“Postcards fromt he Road” – an exhibition of photographs by travel writers and photographers Don Pinnock and Justin Fox. At the David Krut Projects, Montebello Design Centre until December 3. LUCINDA JOLLY reviews
SO MUCH of the way the rest of the world perceives Africa and South Africa is via images. Images on TV, in magazines and from the cameras of famous South African photographers who are often well-armed with their particular beliefs and agendas.
These images, sometimes edgy and dramatic, become fixed representations serving as benchmarks of how we are seen, sometimes long after their shelf life has expired. That said, at the other end of the spectrum, the same could be said of travel photography with its bias towards beautiful exotic places.
At a walkabout of Postcards from the Road, Don Pinnock, one of the exhibitors, suggested that probably none of the photographs in this exhibition would get into a magazine. Why not? The 28 photographs on exhibit are not immediately threatening.
They follow the traditional composition found in documentary travel photography, there’s no ground-breaking way of looking at the subject, format, technique or composition here. However Pinnock explained that these images would be rejected on the grounds that travel magazines want pretty pictures.
Granted some of the images just can’t help being pretty even when the context is decidedly not. Silk prayer flags flapping against the desolate Himalayas in Kashmir, the shadow of foliage on a wall during a solar eclipse and drying clothing artistically laid out on a dry river bed.
What Pinnock and co-exhibitor Justin Fox are keen to bring to the viewer are images and their accompanying stories that don’t make it into a magazine.
As Pinnock says “all these images are not what we would normally take” and yet they are how he and Fox write, which is “writing beyond the obvious” and the stories behind the narrative.
Perhaps the most unusual aspect of Postcards from the Road is the unorthodox process by which the photographs were selected.
Drawn from archives containing thousands of images, they were culled to just 14 images per photographer ranging from as close as Mozambique, to as far afield as Antarctica and China. Co-curator Jacqueline Nurse writes in the prologue that an “instinctual process” was used, one which has its roots in “the old parlour game, Consequences, adapted by the Surrealists into what is now known as cadavre exquis or the Exquisite Corpse” which allows the unconscious to serve as a filter. Even more unusual was that the photographers had no say in the selection. Pinnock and Fox were however allowed carte blanche regarding the texts.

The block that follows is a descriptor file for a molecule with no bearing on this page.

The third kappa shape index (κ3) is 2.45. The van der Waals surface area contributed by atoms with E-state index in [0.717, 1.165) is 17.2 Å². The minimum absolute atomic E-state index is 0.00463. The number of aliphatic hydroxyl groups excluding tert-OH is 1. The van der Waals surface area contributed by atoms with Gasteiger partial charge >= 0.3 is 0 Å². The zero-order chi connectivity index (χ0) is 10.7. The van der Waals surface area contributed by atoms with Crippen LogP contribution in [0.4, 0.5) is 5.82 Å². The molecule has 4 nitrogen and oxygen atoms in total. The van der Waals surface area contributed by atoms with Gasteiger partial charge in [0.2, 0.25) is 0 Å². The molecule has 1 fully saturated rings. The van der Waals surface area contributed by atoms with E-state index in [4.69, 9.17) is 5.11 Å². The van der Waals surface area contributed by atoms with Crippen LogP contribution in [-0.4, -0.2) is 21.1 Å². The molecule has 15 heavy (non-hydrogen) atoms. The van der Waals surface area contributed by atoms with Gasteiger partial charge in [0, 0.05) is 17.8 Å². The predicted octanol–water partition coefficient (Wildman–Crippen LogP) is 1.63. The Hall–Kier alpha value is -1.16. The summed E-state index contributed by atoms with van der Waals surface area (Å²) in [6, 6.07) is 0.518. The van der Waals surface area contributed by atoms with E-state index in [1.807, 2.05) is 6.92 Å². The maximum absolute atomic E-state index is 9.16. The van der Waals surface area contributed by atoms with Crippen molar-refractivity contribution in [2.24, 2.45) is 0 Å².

Although the viewer will enjoy these images which are free from the confines of an editor’s brief, it’s the text that carries the charge, and the audience at the walkabout were party to some interesting and at times heightened responses and projections.
For example, the text accompanying Fox’s image of trinkets from the Jiayuguan market in China bearing images of Chairman Mao which state that “Hitler’s rule caused the deaths of 60 million people, Mao’s rule killed between 40 and 70 million people” brought about a strong response from a Chinese national who insisted that many Chinese still regard Mao as a hero and the deaths he caused were not necessarily directly related to his rule as those directly attributed to Hitler were.
Other strong reactions were to the text accompanying Fox’s image of a bricked doorway in Ibo Island where unseen on the other side were squatters going about their lives. Fox wrote “Frelimo offered a brave new, Marxist future that would be plagued with the stupidity of social engineering and the dark evils of civil war.”
The notion of “stupidity of social engineering” was taken up and grilled. Even Fox’s Stooped Man in Barcelona, a very tender image of an elderly man stooped with osteoporosis against an immense wall, created a reaction. This time the public response was not within the political context of the photographer but a highly personal one about the horrors of ageing.
Finally Pinnock’s image, Shirt House, Lucira, Angola, which shows a beautifully colourful habitat fashioned from T-shirts donated for wear, also raised issues. Firstly the impulse of giving was criticised as serving the self rather than being altruistic and, furthermore, the lack of regard to the recipients’ context was criticised, shade rather than warmth is what is required in Africa.
Although the text may both limit and extend these interpretations, nevertheless the images of Postcards from the Road allow for many interpretations. The result is big responses from small scale images.
Check it out.